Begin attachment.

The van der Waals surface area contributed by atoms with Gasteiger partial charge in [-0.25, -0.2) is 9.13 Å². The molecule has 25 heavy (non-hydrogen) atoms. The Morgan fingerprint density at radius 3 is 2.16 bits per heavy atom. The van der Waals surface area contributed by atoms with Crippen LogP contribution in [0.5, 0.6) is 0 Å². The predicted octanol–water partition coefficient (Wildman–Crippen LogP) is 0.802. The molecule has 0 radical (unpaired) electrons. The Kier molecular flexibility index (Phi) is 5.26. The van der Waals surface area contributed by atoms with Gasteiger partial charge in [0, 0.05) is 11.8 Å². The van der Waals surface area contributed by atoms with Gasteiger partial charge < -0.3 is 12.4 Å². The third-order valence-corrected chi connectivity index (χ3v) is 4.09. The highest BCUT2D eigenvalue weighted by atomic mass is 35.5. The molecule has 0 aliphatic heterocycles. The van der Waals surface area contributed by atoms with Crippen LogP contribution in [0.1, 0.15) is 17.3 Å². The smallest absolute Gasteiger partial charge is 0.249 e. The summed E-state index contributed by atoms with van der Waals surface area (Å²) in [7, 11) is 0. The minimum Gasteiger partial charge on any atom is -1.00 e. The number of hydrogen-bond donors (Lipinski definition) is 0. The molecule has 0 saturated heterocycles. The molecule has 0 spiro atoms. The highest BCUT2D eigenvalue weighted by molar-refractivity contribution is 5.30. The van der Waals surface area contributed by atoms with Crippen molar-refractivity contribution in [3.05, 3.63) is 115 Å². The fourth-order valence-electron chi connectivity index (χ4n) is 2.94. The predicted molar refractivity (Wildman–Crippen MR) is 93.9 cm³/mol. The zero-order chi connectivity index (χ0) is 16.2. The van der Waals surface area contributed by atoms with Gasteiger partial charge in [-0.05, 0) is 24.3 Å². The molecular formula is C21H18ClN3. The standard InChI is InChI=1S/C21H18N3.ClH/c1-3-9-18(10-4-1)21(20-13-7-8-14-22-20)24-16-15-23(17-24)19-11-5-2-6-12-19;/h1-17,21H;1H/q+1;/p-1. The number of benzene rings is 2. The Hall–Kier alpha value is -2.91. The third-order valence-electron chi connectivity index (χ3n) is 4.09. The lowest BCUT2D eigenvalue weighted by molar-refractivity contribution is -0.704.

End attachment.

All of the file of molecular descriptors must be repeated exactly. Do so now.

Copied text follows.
The van der Waals surface area contributed by atoms with Gasteiger partial charge in [-0.25, -0.2) is 9.13 Å². The molecule has 25 heavy (non-hydrogen) atoms. The Morgan fingerprint density at radius 3 is 2.16 bits per heavy atom. The van der Waals surface area contributed by atoms with Crippen LogP contribution in [0.5, 0.6) is 0 Å². The predicted octanol–water partition coefficient (Wildman–Crippen LogP) is 0.802. The molecule has 0 radical (unpaired) electrons. The Kier molecular flexibility index (Phi) is 5.26. The van der Waals surface area contributed by atoms with Gasteiger partial charge in [0, 0.05) is 11.8 Å². The van der Waals surface area contributed by atoms with Gasteiger partial charge < -0.3 is 12.4 Å². The third-order valence-corrected chi connectivity index (χ3v) is 4.09. The highest BCUT2D eigenvalue weighted by atomic mass is 35.5. The molecule has 0 aliphatic heterocycles. The van der Waals surface area contributed by atoms with Crippen LogP contribution in [0.1, 0.15) is 17.3 Å². The smallest absolute Gasteiger partial charge is 0.249 e. The summed E-state index contributed by atoms with van der Waals surface area (Å²) in [7, 11) is 0. The minimum Gasteiger partial charge on any atom is -1.00 e. The number of hydrogen-bond donors (Lipinski definition) is 0. The molecule has 0 saturated heterocycles. The molecule has 0 spiro atoms. The highest BCUT2D eigenvalue weighted by molar-refractivity contribution is 5.30. The van der Waals surface area contributed by atoms with Crippen molar-refractivity contribution in [3.05, 3.63) is 115 Å². The fourth-order valence-electron chi connectivity index (χ4n) is 2.94. The predicted molar refractivity (Wildman–Crippen MR) is 93.9 cm³/mol. The zero-order chi connectivity index (χ0) is 16.2. The van der Waals surface area contributed by atoms with Gasteiger partial charge in [-0.05, 0) is 24.3 Å². The molecular formula is C21H18ClN3. The standard InChI is InChI=1S/C21H18N3.ClH/c1-3-9-18(10-4-1)21(20-13-7-8-14-22-20)24-16-15-23(17-24)19-11-5-2-6-12-19;/h1-17,21H;1H/q+1;/p-1. The number of benzene rings is 2. The Hall–Kier alpha value is -2.91. The third-order valence-electron chi connectivity index (χ3n) is 4.09. The lowest BCUT2D eigenvalue weighted by molar-refractivity contribution is -0.704.